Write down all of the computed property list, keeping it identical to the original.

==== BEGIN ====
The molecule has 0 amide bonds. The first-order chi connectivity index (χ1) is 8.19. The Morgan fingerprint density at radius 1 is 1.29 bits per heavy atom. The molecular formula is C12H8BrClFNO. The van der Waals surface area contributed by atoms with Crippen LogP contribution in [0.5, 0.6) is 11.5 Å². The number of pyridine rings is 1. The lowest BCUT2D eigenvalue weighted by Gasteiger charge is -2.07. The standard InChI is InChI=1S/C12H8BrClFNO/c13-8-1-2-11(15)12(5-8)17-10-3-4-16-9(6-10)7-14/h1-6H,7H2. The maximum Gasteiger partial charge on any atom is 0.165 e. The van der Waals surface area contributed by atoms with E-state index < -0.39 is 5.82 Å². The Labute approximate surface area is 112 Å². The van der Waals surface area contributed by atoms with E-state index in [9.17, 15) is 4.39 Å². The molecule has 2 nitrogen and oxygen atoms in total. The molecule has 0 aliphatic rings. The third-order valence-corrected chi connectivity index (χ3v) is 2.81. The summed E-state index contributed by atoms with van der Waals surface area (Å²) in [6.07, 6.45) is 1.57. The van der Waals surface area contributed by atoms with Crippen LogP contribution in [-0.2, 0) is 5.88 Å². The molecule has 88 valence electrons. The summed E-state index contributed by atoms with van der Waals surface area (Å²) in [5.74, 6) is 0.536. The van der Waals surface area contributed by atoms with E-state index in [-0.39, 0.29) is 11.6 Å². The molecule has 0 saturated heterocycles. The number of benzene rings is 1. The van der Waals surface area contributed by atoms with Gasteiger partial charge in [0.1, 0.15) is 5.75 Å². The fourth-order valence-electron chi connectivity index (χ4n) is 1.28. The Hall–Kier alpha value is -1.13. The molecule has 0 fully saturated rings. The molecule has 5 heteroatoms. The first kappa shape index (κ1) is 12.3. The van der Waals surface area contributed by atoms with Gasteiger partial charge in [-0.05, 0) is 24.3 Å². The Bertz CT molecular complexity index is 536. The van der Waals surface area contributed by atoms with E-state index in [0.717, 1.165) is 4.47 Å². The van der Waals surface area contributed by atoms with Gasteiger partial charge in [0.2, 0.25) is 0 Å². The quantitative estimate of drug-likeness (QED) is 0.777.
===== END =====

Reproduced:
The molecule has 0 amide bonds. The first-order chi connectivity index (χ1) is 8.19. The Morgan fingerprint density at radius 1 is 1.29 bits per heavy atom. The molecular formula is C12H8BrClFNO. The van der Waals surface area contributed by atoms with Crippen LogP contribution in [0.5, 0.6) is 11.5 Å². The number of pyridine rings is 1. The lowest BCUT2D eigenvalue weighted by Gasteiger charge is -2.07. The standard InChI is InChI=1S/C12H8BrClFNO/c13-8-1-2-11(15)12(5-8)17-10-3-4-16-9(6-10)7-14/h1-6H,7H2. The maximum Gasteiger partial charge on any atom is 0.165 e. The van der Waals surface area contributed by atoms with E-state index < -0.39 is 5.82 Å². The Labute approximate surface area is 112 Å². The van der Waals surface area contributed by atoms with E-state index in [9.17, 15) is 4.39 Å². The molecule has 2 nitrogen and oxygen atoms in total. The molecule has 0 aliphatic rings. The third-order valence-corrected chi connectivity index (χ3v) is 2.81. The summed E-state index contributed by atoms with van der Waals surface area (Å²) in [6.07, 6.45) is 1.57. The van der Waals surface area contributed by atoms with Crippen LogP contribution in [-0.2, 0) is 5.88 Å². The molecule has 88 valence electrons. The summed E-state index contributed by atoms with van der Waals surface area (Å²) in [5.74, 6) is 0.536. The van der Waals surface area contributed by atoms with E-state index in [-0.39, 0.29) is 11.6 Å². The molecule has 0 saturated heterocycles. The number of benzene rings is 1. The van der Waals surface area contributed by atoms with Gasteiger partial charge in [0.1, 0.15) is 5.75 Å². The fourth-order valence-electron chi connectivity index (χ4n) is 1.28. The Hall–Kier alpha value is -1.13. The molecule has 0 fully saturated rings. The molecule has 5 heteroatoms. The first kappa shape index (κ1) is 12.3. The van der Waals surface area contributed by atoms with Gasteiger partial charge in [-0.05, 0) is 24.3 Å². The Bertz CT molecular complexity index is 536. The van der Waals surface area contributed by atoms with E-state index in [0.717, 1.165) is 4.47 Å². The van der Waals surface area contributed by atoms with Gasteiger partial charge in [0.2, 0.25) is 0 Å². The quantitative estimate of drug-likeness (QED) is 0.777.